Gut branches of vagus nerve essential components of brain's reward and motivation system -- ScienceDaily
"Our study reveals, for the first time, the existence of a neuronal population of 'reward neurons' amid the sensory cells of the right branch of the vagus nerve," says Ivan de Araujo, DPhil, Senior Faculty in the Department of Neuroscience at the Icahn School of Medicine at Mount Sinai and senior author of the paper. "We focused on challenging the traditional view that the vagus nerve is unrelated to motivation and pleasure and we found that stimulation of the nerve, specifically its upper gut branch, is sufficient to strongly excite reward neurons lying deep inside the brain."
The branches of the vagus nerve are intricately intermingled, making it extremely difficult to manipulate each organ separately. To address this challenge, the research team employed a combination of virally delivered molecular tools that allowed them to exclusively target the vagal sensory neurons connected to the stomach and upper intestine.
Specifically, researchers combined different viruses carrying molecular tools in a way that allowed them to optically activate vagal neurons connected to the gut while vagal neurons leading to other organs remained mute. The approach, a state-of-the-art technique known as "optogenetics," allows investigators to use light to manipulate the activity of a prespecified set of neurons.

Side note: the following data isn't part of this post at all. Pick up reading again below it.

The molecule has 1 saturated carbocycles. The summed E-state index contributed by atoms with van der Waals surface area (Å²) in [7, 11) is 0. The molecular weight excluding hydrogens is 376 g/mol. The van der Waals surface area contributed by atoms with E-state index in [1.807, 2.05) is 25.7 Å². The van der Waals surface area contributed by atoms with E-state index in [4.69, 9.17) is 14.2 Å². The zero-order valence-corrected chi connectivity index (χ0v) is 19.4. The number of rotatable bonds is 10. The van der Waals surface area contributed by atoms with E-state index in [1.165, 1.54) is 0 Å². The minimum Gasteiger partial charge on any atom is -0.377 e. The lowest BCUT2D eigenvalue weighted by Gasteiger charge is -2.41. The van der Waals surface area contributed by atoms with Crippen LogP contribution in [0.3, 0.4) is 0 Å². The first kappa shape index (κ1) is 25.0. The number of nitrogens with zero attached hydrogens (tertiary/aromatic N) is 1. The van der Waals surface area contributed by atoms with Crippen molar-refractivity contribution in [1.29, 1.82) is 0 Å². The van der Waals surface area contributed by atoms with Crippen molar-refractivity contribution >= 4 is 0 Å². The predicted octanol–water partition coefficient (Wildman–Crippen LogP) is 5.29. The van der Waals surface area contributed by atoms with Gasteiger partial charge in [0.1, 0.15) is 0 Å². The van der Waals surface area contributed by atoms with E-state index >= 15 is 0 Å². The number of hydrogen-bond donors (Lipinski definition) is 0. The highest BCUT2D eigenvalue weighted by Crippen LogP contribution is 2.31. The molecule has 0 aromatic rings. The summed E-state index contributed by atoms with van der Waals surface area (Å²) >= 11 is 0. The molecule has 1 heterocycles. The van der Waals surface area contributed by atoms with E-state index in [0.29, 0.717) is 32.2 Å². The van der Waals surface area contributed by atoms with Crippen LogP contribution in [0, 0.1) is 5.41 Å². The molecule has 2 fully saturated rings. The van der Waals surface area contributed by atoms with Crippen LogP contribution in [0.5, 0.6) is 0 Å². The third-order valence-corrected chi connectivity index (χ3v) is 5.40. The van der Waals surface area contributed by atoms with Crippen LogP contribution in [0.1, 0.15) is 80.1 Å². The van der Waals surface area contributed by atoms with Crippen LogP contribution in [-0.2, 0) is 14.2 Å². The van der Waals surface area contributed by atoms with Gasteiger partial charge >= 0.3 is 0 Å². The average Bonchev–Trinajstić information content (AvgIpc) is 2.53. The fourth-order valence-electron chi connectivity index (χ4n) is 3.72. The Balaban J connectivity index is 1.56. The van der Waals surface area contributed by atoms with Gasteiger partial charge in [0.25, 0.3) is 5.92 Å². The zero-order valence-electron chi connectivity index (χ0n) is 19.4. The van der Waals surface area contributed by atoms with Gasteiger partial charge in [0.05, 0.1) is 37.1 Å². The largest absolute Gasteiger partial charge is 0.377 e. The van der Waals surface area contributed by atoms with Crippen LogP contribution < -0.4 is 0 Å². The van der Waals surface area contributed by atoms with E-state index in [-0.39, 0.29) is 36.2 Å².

The study revealed that the newly identified reward neurons of the right vagus nerve operate under the same constraints attributed to reward neurons of the central nervous system, meaning they link peripheral sensory cells to the previously mapped populations of reward neurons in the brain. Strikingly, neurons of the left vagus were associated with satiety, but not with reward. The research team's anatomical studies also revealed, for the first time, that the right and left vagal branches ascend asymmetrically into the central nervous system.